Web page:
Posts Under Tag: Dead People

Joseph Heller

Read Biography of Joseph Heller Joseph Heller was born on May 1, 1923 in Brooklyn, New York & died on December 12, 1999 in East Hampton, New York, was an American satirical novelist, short story writer and playwright. He wrote the influential novel Catch-22 about American servicemen during World War II. The title of this work entered the English lexicon to refer to absurd, no-win choices, particularly in situations in which the desired outcome of the choice is an impossibility, and regardless of choice, the same negative outcome is a certainty. Heller is widely regarded as one of the best post–World War II satirists. Although he is remembered primarily for Catch-22, his other works center on the lives of various members of the middle class and remain exemplars of modern satire.

Joseph Heller was born in Coney Island in Brooklyn, New York, the son of poor Jewish parents, Lena and Isaac Donald Heller, from Russia. Even as a child, he loved to write; as a teenager, he wrote a story about the Russian invasion of Finland and sent it to New York Daily News, which rejected it. At least one scholar suggests that he knew that he wanted to become a writer, after recalling that he received a children’s version of the Iliad when he was ten. After graduating from Abraham Lincoln High School in 1941, Heller spent the next year working as a blacksmith’s apprentice, a messenger boy, and a filing clerk. In 1942, at age 19, he joined the U.S. Army Air Corps. Two years later he was sent to Italian Front, where he flew 60 combat missions as a B-25 bombardier. His Unit was the 488th Bombardment Squadron, 340th Bomb Group, 12th Air Force. Heller later remembered the war as “fun in the beginning… You got the feeling that there was something glorious about it.” On his return home he “felt like a hero… People think it quite remarkable that I was in combat in an airplane and I flew sixty missions even though I tell them that the missions were largely milk runs.”(“Milk Runs” were combat missions, but mostly uneventful due to a lack of intense opposition from enemy anti-aircraft artillery or fighters.)

After the war, Heller studied English at the University of Southern California and NYU on the G.I. Bill. In 1949, he received his M.A. in English from Columbia University. Following his graduation, he spent a year as a Fulbright scholar at St. Catherine’s College in Oxford University. After returning home, he taught composition at Pennsylvania State University for two years. He also taught fiction and dramatic writing at Yale. He then briefly worked for Time, Inc., before taking a job as a copywriter at a small advertising agency, where he worked alongside future novelist Mary Higgins Clark. At home, Heller would write. He was first published in 1948, when The Atlantic ran one of his short stories. That first story nearly won the “Atlantic First.”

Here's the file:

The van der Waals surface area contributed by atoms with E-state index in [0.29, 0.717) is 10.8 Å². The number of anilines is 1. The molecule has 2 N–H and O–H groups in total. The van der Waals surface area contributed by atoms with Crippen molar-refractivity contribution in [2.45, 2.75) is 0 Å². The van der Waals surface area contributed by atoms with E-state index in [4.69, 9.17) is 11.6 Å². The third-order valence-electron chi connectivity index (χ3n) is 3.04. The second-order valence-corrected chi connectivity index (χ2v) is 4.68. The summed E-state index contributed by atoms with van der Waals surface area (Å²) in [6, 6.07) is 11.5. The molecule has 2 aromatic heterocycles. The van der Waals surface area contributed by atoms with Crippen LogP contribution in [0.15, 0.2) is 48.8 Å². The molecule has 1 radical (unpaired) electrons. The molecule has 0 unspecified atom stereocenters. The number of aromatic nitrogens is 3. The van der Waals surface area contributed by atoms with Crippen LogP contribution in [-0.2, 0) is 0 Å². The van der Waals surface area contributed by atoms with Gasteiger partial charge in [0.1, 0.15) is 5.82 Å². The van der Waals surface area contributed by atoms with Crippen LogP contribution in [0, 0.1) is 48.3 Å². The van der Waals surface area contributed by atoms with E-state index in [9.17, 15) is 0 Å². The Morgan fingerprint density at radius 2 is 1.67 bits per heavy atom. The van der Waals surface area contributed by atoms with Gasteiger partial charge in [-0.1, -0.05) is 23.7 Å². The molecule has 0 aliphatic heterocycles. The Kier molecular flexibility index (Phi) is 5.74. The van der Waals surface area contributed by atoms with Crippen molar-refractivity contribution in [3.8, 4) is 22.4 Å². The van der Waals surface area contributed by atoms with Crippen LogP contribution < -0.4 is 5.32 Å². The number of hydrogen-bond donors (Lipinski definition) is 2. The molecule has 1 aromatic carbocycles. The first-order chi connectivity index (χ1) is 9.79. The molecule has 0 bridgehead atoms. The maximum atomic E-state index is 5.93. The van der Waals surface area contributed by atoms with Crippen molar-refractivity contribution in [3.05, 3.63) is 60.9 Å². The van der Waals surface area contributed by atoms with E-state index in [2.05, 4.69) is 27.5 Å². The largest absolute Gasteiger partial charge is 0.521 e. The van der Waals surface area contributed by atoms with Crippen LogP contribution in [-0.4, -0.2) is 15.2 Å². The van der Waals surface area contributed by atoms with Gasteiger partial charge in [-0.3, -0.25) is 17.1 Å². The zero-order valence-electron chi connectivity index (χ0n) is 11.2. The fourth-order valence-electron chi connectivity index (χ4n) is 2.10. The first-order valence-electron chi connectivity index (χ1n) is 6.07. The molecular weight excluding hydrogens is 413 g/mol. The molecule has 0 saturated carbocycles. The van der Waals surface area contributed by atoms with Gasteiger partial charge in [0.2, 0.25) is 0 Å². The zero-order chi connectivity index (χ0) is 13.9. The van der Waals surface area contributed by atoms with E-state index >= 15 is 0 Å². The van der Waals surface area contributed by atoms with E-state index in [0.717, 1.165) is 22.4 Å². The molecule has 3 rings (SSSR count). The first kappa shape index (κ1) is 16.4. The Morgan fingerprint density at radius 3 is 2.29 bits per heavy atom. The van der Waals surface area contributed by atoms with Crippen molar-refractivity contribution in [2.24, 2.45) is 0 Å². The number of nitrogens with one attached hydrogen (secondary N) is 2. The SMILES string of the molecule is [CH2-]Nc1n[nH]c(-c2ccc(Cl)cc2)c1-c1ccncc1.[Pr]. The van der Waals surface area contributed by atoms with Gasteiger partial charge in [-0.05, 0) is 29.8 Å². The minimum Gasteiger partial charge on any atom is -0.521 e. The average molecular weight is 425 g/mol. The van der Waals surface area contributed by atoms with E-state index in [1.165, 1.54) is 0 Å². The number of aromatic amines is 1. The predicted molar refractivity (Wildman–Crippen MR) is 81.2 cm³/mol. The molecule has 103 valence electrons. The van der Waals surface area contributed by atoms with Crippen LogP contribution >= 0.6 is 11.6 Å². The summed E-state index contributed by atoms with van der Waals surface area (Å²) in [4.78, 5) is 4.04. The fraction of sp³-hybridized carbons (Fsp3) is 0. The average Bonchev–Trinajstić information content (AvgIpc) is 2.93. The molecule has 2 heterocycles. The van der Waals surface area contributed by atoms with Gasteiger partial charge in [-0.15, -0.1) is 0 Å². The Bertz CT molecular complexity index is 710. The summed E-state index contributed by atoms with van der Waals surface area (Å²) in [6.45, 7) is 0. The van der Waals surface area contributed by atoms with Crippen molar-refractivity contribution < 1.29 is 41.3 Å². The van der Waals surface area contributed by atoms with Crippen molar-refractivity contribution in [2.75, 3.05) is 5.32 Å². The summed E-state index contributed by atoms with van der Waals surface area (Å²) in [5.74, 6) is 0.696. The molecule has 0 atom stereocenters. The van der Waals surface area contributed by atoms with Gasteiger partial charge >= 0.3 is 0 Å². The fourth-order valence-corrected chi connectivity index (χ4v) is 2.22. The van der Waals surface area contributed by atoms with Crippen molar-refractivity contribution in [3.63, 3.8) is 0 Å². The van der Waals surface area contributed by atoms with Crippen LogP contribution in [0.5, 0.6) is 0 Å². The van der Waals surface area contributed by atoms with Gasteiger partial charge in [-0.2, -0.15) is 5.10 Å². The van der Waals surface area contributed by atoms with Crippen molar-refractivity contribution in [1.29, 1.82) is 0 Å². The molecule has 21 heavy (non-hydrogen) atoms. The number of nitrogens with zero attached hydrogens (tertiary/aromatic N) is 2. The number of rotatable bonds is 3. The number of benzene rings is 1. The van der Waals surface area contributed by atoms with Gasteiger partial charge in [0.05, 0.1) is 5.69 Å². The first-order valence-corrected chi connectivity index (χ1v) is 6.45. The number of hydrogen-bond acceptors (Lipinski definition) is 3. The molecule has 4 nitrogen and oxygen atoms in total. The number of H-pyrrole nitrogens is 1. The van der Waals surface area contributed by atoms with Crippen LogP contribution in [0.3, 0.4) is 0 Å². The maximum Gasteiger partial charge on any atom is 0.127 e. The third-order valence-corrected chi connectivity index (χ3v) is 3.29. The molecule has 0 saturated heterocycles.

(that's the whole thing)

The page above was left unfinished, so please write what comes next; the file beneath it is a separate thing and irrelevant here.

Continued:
He was married to Shirley Held from 1945–1981 and they had two children, Erica (born 1952) and Ted (born 1956).

In the 1970s Heller taught creative writing at the City College of New York. After the publication of Catch-22, Heller resumed a part-time academic career as a teacher of creative writing at Yale University and at the University of Pennsylvania.

On Sunday, December 13, 1981, Heller was diagnosed with Guillain-Barré syndrome, a debilitating syndrome that was to leave him temporarily paralyzed. He was admitted to the Intensive Care Unit of Mount Sinai Medical Hospital the same day (Heller 1986, pp. 23–34), and remained there, bedridden, until his condition had improved enough to permit his transfer to the Rusk Institute of Rehabilitation Medicine, which occurred on January 26, 1982 (Heller 1986, pp. 170–174). His illness and recovery are recounted at great length in the autobiographical No Laughing Matter (Heller 1986), which contains alternating chapters by Heller and his good friend Speed Vogel. The book reveals the assistance and companionship Heller received during this period from a number of his prominent friends—Mel Brooks, Mario Puzo, Dustin Hoffman and George Mandel among them.

Heller eventually made a substantial recovery. In 1984, while in the process of divorcing his wife of 35 years, he met Valerie Humphries, the nurse who had helped him to recover, and later married her.